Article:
Independent spending on state supreme court races by special interest groups in the 2011-2012 election cycle, a record high: $15.4 million

Percent by which that amount exceeded the the previous record set in the 2003-2004 cycle: 50

Independent spending on state supreme court races by special interest groups and political parties combined: $24.1 million

Percent of the money spent in state supreme court races by the top 10 spenders in 2011-2012 that went toward independent expenditures rather than candidate contributions, a trend driven by the Supreme Court's 2010 Citizens United decision that struck down limits on such spending by corporations and unions: 97

Spending in the 2011-2012 cycle on TV ads for judges' campaigns, another record high: $33.7 million

Number of states where negative ads against judges aired, including misleading spots that described candidates as being "sympathetic to rapists," "volunteer[ing] to help free a terrorist," and "protect[ing] … sex offenders": 10

Rank of North Carolina among states that saw the most independent spending by special interest groups on judicial races in 2011-2012: 1*

Amount that the super PAC North Carolina Judicial Coalition, backed by conservative and business interests, spent on efforts to re-elect Justice Paul Newby to the state Supreme Court: $2.9 million

Amount that Americans for Prosperity, a conservative group linked to the billionaire brothers who run the Koch Industries oil and chemical conglomerate, spent to support Newby: $250,000

Rank of the Newby race among AFP's largest judicial advocacy efforts to date: 1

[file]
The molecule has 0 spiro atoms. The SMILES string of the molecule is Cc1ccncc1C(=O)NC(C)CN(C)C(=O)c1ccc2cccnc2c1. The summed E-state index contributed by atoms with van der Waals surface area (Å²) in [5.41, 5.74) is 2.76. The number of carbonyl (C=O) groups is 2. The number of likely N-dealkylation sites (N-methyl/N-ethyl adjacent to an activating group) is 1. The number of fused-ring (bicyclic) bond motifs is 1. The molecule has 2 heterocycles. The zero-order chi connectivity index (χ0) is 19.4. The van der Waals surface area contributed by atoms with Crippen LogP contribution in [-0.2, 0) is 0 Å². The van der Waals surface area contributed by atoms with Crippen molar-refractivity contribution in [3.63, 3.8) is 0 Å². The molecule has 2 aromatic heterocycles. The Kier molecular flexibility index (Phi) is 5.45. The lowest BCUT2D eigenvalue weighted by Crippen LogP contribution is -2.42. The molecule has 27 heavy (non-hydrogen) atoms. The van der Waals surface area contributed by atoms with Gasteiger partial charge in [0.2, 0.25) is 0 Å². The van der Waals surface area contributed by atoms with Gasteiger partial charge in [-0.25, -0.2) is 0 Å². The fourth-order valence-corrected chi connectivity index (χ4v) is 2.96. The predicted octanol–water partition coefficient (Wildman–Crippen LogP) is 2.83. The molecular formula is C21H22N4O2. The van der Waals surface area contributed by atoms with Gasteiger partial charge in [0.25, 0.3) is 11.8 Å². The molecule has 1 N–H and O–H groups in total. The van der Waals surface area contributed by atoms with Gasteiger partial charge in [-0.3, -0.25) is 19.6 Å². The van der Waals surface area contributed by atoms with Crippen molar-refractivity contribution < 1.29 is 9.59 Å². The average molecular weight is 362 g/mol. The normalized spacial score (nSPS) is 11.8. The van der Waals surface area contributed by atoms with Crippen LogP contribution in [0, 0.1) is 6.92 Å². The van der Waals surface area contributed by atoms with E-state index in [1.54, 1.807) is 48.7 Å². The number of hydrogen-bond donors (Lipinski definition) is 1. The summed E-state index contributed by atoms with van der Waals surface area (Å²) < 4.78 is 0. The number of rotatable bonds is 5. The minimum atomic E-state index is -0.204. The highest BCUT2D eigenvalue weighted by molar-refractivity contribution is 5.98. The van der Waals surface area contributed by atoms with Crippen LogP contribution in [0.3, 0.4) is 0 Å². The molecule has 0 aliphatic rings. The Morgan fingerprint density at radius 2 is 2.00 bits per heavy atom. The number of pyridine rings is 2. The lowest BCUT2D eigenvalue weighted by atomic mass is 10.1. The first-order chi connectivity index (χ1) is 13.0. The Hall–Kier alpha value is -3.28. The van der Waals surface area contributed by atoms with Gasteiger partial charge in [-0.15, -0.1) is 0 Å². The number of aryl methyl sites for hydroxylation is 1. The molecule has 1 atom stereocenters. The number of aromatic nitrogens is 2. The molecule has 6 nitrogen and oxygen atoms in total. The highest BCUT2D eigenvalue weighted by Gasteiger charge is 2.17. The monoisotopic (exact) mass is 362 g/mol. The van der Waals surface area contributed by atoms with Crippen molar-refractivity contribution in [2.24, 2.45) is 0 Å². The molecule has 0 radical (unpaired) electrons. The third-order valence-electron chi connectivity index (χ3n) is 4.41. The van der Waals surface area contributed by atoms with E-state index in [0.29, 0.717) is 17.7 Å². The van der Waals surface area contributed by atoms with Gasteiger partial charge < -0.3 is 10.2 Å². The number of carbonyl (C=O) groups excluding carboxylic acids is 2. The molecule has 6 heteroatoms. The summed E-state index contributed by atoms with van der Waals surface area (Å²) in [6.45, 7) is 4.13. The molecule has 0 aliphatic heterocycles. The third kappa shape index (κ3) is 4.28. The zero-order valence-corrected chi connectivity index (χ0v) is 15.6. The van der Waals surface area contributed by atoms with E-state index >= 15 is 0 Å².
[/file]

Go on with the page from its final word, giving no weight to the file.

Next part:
Amount AFP spent on TV ads and other advocacy to oppose retention of three state Supreme Court justices in Florida, a merit selection state with retention elections where the governor has the power to appoint a new judge if a sitting judge loses his or her seat: $155,000

Amount the NRA-linked Law Enforcement Alliance of America spent in Mississippi to air an attack ad against a candidate who had been a plaintiff-side trial lawyer: $450,000

In a recent poll of voters, percent who said they believe contributions to judges' campaigns and independent spending on judicial races influence judges' decisions, an all-time high: 87

Percent who said that when a party in a court case has either donated directly to a judge's campaign or spent significantly on electioneering on the judge's behalf, the judge should step aside: 92

* Besides North Carolina, the other states in the top five for independent spending on judicial races by special interest groups were Wisconsin ($3.7 million), Florida ($3.3 million), Michigan ($1.2 million), and Mississippi ($1 million).

(Click on figure to go to source. Most of the numbers in this report and the pie chart above come from "The New Politics of Judicial Elections: How New Waves of Special Interest Spending Raised the Stakes for Fair Courts" by the Brennan Center for Justice, Justice at Stake, and the National Institute on Money in State Politics, released in October 2013.)